When it comes to renewables, it can be easy to jump to conclusions without the right insight. In decarbonising a power system, adding lots of renewables is effective, but ensuring that the power system is optimised and cost-efficient requires careful planning. Here to help us counter the four most common arguments is Antti Alahäivälä, the General Manager of Business Development at Wärtsilä Energy.
Since a vast number of wind turbines and solar panels are needed for carbon neutral power systems, sceptics have raised concerns about the viability of this. Here, we look at four typical arguments that have been circulating among critics recently, and how we at Wärtsilä add to the solutions.
Solution: Plan the sites for wind and solar capacity jointly with other land use.
Yes, it’s true that wind turbines and solar panels need a certain amount of land. In addition, connecting these typically remote areas with consumption requires an electrical grid (and that also requires land). But how much land? Some estimates state that to decarbonise with solar PV, a small percentage of a country’s land area is needed, whereas with wind, more than 10% of land is required.
There is no way to avoid using land altogether, but there are ways to minimise the land use impact. For instance, wind turbines can be accommodated in areas that are already impacted by people, such as agricultural land. Turbines themselves have small direct land use, but the wind parks cover wide areas due to the distance needed between turbines. You could also explore possibilities inherent in offshore wind generation. For solar power, you should increasingly use roof-top solar, which integrates with buildings.
And finally: plan renewables alongside balancing technologies to efficiently accommodate them into the grid (with no curtailment) and hence, reduce the need of installations and space for renewables.
Solution: Conduct holistic grid and generation expansion planning, and use storage, too.
The best possible location for renewable generation is not necessarily close to the electricity demand (i.e., cities). Therefore, the locations need to be connected with transmission lines.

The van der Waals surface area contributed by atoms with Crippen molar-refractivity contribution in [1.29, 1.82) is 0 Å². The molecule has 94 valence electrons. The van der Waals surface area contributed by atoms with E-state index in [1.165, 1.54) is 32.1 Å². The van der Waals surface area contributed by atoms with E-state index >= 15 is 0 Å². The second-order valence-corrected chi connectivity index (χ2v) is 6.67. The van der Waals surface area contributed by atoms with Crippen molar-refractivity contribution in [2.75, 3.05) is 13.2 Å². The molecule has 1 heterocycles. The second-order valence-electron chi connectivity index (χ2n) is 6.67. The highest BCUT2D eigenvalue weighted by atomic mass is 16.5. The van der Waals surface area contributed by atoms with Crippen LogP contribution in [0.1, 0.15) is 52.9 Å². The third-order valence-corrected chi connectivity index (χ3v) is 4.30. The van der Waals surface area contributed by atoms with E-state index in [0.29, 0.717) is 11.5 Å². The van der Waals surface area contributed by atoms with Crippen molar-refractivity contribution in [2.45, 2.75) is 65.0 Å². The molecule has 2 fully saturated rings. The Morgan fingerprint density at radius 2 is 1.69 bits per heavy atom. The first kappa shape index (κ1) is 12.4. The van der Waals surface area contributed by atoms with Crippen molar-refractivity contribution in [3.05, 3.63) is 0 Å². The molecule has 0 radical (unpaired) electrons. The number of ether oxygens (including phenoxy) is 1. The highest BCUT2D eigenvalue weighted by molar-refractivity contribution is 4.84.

We can’t totally avoid grid expansion, but there are still some things you can do, such as holistic system planning. Grid expansions are long projects, so planning transmission expansion together with generation expansion is essential to ensure the efficient use of resources. It is crucial to include the landowners in the discussion as early as possible to ensure optimal locations for the assets and mitigate project delays.
Then you can use roof-top solar to generate electricity where the electricity consumption is and use solar PV instead of wind, since a solar plant’s potential location has fewer restrictions. Also, deploy storage with renewables to shift energy and thus improve the utilisation of transmission lines.
Solution: Design the electricity market structure to ensure investments in flexible and firm capacity.
This much is true: wind and solar PV can generate affordable electricity, but they don’t provide firm and freely dispatchable capacity, which is required in the electrical grid. The sun doesn’t always shine, and the wind doesn’t always blow. Instead, they can reduce revenue made by conventional power plants and drive them out of business, reducing the amount of reliable capacity in the system.
On one hand, this is a positive consequence as old and high emitting generation leaves the system. On the other hand, this makes the system less reliable as it may not always be able to meet demand. The key is, once again, proactive planning. The system needs to be planned and markets designed in such a way that there are also investments in flexible and firm capacity along with renewables optimising the power system. This way, you ensure that old, inflexible and high emitting capacity can be closed down reliably.
Solution: Solve this challenge with technology.
Wind and solar PV are commonly connected to the grid via power electronic inverters, unlike conventional generation that has a direct electromechanical connection with large rotating mass. As renewables displace the kinetic energy of this rotating mass (inertia) from the grid, power imbalances cause “faster” transients, jeopardising the power system’s stable operation. As problems go, this one is technical by nature, and there is continuous development to solve the issue.
One particularly promising approach is to exploit the power electronics and their control to provide fast frequency response. For example, an energy storage system with an inverter can react extremely quickly in case of power imbalance in power system, therefore helping to stabilise it. This can support the system to operate with less high emitting conventional base load generation, and to integrate more renewables.